Different database engines are built to be good at a specific set of operations. 

Relational engines, for example, are typically optimised for transaction control and protecting data from damage and loss during update.
 
They are typically not optimised for detecting fraud and performing recommendations (“Customers who bought this book frequently bought….”).  Graph databases are essentially the opposite, poor at transactions and good at tasks such as fraud detection and recommendations.  The key to using graph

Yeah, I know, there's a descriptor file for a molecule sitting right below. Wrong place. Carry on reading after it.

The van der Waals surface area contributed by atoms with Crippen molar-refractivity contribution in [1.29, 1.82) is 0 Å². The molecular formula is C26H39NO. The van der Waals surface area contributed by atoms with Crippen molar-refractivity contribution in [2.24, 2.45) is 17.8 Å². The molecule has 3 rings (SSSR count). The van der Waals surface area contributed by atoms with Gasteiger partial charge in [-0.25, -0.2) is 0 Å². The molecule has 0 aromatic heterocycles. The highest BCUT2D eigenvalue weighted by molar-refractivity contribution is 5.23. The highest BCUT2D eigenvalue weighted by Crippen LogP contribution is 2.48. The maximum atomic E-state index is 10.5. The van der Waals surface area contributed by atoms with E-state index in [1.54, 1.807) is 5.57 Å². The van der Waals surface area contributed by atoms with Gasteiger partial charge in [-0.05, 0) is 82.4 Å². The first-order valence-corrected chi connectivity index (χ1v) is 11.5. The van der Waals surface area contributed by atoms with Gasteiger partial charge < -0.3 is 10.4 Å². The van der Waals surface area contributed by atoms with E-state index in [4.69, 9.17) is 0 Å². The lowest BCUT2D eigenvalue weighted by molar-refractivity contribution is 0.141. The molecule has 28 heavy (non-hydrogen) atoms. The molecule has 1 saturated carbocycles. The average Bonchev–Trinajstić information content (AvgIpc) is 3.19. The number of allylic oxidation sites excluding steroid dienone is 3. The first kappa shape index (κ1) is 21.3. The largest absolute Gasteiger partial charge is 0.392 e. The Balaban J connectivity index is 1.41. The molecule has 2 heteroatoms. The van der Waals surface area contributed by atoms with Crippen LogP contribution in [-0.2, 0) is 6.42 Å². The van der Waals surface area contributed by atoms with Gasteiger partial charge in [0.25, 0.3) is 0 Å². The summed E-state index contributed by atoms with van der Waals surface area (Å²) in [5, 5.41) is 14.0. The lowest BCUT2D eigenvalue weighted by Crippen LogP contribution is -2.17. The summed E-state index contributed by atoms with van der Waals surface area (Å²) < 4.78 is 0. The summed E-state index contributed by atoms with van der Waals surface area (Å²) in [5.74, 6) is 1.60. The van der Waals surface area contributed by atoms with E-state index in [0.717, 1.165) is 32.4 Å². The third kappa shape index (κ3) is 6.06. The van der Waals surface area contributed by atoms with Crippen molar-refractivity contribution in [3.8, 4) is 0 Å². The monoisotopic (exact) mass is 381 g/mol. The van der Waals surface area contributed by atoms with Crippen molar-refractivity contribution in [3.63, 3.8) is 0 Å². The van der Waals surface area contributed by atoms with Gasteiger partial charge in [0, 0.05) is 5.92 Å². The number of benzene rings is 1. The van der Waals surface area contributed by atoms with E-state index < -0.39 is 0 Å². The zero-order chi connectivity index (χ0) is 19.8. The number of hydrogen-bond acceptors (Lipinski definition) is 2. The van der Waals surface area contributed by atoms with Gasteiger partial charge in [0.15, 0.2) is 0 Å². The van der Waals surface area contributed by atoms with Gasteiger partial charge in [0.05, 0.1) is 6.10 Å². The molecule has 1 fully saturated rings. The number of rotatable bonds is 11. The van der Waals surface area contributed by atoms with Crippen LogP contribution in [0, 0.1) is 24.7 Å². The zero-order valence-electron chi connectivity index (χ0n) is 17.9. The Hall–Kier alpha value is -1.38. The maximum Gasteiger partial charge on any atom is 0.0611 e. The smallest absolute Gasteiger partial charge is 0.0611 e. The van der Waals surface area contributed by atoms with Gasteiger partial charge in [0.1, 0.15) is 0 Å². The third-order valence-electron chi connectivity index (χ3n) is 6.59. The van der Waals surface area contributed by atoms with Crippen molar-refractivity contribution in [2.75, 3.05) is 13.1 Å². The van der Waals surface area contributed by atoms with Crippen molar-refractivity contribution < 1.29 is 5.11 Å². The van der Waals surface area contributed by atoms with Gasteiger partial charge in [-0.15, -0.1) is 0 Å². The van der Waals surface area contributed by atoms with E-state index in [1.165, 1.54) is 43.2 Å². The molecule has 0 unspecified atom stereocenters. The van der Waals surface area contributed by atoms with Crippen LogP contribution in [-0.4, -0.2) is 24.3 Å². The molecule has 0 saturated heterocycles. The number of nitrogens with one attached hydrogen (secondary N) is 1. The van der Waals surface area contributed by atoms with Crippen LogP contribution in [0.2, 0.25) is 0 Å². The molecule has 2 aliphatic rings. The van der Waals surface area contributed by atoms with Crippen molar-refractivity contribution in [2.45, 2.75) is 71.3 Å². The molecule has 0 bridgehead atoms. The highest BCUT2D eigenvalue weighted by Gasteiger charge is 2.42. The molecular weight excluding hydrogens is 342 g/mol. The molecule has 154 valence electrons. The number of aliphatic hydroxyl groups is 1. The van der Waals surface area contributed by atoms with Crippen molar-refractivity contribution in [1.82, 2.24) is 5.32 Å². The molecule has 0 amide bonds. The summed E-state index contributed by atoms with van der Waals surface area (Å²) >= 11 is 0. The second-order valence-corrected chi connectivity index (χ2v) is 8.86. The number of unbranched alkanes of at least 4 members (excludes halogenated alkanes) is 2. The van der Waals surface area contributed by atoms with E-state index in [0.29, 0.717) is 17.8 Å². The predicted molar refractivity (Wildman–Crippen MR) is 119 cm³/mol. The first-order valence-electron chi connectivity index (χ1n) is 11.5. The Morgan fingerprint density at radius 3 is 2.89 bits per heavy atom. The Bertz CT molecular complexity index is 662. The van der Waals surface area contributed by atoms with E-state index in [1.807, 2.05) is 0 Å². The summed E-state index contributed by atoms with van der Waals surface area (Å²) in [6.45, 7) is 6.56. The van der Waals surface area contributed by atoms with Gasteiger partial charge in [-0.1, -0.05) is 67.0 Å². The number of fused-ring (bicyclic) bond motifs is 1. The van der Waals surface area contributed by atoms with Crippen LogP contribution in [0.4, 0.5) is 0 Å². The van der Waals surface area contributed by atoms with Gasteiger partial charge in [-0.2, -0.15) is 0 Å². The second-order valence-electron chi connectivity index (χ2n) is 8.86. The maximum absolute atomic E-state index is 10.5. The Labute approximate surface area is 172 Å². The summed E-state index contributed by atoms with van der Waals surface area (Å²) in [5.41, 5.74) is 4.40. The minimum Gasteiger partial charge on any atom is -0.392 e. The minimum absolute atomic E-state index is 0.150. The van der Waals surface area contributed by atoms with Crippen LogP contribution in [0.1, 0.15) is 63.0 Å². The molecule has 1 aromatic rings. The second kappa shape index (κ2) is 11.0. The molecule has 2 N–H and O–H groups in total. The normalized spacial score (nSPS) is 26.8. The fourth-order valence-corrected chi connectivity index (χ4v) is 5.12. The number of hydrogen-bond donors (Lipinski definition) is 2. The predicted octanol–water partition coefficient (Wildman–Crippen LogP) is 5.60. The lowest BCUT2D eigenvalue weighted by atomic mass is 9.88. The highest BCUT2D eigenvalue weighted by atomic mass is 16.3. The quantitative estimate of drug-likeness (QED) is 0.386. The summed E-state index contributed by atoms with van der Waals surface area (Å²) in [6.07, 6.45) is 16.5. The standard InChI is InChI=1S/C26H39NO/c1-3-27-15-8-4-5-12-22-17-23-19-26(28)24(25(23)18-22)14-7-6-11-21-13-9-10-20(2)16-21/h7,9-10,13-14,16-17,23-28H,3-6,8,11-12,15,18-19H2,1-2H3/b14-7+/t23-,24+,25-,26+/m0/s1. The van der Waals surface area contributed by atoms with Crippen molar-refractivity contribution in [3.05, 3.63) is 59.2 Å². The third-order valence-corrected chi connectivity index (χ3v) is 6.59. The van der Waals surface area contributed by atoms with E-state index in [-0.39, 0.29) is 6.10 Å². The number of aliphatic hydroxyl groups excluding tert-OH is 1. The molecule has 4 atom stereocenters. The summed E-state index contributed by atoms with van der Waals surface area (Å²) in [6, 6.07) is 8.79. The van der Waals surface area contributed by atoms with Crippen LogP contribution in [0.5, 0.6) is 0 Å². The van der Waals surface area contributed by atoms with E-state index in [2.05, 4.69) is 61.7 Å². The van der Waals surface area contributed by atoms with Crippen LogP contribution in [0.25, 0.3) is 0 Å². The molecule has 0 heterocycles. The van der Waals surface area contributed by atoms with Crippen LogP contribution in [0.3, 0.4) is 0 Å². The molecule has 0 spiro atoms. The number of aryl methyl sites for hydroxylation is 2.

databases effectively is understanding not only how they work but why they were designed that way – in other words, understanding what underpins their strengths and weaknesses.  So this talk will explore their origins and how and why they work.

 
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